While the series pulls off the Punisher hallmark of extreme and bloody violence perpetrated by whatever firearm, sharp object, or explosive device is closest, it also stands a cut above other series with similar premises by blending the violence with moments of quiet reflection and humanization for Castle. His interactions with Micro, Karen Page, and his old military buddy Curtis Hoyle (Jason R. Moore) serve as human grounding elements juxtaposed to Castle’s single-minded devotion to the destruction of those responsible for what happened to him and his family. The series also shines in its portrayal of PTSD in returning veterans of the ongoing conflict in the Middle East as well as exploring the effect of frequent gun violence, a subject that has become all the more poignant by the mass shootings that have rocked the US over the past few years. Indeed, The Punisher was allegedly supposed to premiere in early October at New York Comic Con, but the premiere was pushed back in the wake of the Las Vegas shooting which killed 58 people and left well over 500 injured.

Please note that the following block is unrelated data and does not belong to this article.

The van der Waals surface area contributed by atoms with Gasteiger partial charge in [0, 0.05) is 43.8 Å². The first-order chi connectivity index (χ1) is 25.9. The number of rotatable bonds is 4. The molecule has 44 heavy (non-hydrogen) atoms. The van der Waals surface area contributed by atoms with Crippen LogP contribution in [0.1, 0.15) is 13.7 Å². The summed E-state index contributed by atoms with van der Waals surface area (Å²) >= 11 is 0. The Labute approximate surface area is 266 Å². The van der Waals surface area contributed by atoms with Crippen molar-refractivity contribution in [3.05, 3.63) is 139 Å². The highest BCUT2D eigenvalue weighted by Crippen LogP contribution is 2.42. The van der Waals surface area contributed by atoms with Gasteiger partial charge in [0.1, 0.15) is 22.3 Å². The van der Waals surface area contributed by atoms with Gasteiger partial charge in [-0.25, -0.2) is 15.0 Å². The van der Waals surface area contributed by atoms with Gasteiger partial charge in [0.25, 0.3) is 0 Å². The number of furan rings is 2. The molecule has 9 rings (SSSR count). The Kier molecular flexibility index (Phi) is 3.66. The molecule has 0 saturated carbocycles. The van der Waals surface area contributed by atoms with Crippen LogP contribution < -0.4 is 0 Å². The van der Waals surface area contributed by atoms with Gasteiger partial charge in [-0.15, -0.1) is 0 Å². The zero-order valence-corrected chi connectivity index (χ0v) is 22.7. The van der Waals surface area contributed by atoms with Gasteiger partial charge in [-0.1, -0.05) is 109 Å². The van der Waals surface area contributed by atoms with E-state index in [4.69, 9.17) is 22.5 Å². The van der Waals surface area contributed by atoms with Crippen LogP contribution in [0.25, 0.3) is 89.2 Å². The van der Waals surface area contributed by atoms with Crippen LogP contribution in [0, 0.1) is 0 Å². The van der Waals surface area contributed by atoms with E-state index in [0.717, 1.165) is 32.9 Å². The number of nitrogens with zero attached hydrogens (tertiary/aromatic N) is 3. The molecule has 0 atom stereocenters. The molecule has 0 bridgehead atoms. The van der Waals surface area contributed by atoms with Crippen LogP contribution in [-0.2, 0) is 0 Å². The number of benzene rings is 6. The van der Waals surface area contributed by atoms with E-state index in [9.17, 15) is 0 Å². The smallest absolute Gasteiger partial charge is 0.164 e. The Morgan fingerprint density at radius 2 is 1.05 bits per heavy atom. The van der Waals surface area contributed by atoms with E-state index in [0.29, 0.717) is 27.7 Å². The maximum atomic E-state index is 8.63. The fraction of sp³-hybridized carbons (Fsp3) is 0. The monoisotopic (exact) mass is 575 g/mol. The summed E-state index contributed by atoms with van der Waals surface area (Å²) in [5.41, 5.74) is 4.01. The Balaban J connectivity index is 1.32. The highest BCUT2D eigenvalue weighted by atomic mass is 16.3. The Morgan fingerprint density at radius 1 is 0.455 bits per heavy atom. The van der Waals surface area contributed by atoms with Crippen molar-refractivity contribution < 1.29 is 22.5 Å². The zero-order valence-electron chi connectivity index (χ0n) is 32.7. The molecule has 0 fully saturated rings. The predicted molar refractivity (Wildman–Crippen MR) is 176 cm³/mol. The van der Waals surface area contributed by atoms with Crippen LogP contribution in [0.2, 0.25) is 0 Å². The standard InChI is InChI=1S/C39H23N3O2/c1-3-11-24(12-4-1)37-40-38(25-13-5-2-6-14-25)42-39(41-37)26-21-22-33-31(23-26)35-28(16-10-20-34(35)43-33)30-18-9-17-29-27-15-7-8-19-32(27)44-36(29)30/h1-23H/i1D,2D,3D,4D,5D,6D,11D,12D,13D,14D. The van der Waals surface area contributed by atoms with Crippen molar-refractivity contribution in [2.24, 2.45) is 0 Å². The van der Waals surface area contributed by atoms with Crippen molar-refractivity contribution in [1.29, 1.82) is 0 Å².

The series explores the role of PTSD through a kind of roundtable support group run by Frank’s friend Curtis where those who served come to speak about their experiences overseas and their struggles with readjusting to the civilian rhythm, or simply stay and listen to the words of their fellow veterans. There is a further delving into the more violent and tragic aspects of untreated mental illness in vets which I will leave to viewers to imbibe to avoid overt spoilers. Lastly, the Punisher as a character has always been synonymous with guns and gun violence and the Netflix series does not shy away from broaching the subject. However, it does seem to invert the traditional stereotypes associated with the pro 2nd amendment and pro-gun control camps.
Karen Page plays the role of the reasonable and upstanding gun-owning New Yorker going up against Stan Ori (Rick Holmes), a New York senator making a name on a gun control platform. Ori struggles with the internal conflict of needing private armed security for his campaign whilerunning on a gun control platform and the butcher’s arithmetic that must be done in weighing safer streets against the pragmatic need for security. The series itself does not seem to take sides in the debate though it does eerily reflect the